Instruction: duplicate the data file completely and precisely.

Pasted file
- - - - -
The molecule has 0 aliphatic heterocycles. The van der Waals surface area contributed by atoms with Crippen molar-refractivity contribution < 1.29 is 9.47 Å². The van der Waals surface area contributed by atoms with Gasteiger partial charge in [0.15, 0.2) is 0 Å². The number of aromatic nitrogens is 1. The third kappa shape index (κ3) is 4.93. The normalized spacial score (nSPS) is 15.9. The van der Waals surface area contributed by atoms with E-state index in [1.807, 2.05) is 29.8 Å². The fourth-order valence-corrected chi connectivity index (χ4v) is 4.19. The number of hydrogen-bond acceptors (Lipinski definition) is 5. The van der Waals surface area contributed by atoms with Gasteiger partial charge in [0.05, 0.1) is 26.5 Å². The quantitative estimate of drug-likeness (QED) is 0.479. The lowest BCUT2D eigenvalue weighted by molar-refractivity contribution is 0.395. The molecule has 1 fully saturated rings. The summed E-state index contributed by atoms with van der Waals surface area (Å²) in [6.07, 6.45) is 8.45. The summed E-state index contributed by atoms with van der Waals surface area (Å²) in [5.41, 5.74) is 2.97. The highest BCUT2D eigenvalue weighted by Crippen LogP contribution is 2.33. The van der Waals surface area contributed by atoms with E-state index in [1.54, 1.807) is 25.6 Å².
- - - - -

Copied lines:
The molecule has 0 aliphatic heterocycles. The van der Waals surface area contributed by atoms with Crippen molar-refractivity contribution < 1.29 is 9.47 Å². The van der Waals surface area contributed by atoms with Gasteiger partial charge in [0.15, 0.2) is 0 Å². The number of aromatic nitrogens is 1. The third kappa shape index (κ3) is 4.93. The normalized spacial score (nSPS) is 15.9. The van der Waals surface area contributed by atoms with E-state index in [1.807, 2.05) is 29.8 Å². The fourth-order valence-corrected chi connectivity index (χ4v) is 4.19. The number of hydrogen-bond acceptors (Lipinski definition) is 5. The van der Waals surface area contributed by atoms with Gasteiger partial charge in [0.05, 0.1) is 26.5 Å². The quantitative estimate of drug-likeness (QED) is 0.479. The lowest BCUT2D eigenvalue weighted by molar-refractivity contribution is 0.395. The molecule has 1 fully saturated rings. The summed E-state index contributed by atoms with van der Waals surface area (Å²) in [6.07, 6.45) is 8.45. The summed E-state index contributed by atoms with van der Waals surface area (Å²) in [5.41, 5.74) is 2.97. The highest BCUT2D eigenvalue weighted by Crippen LogP contribution is 2.33. The van der Waals surface area contributed by atoms with E-state index in [1.54, 1.807) is 25.6 Å².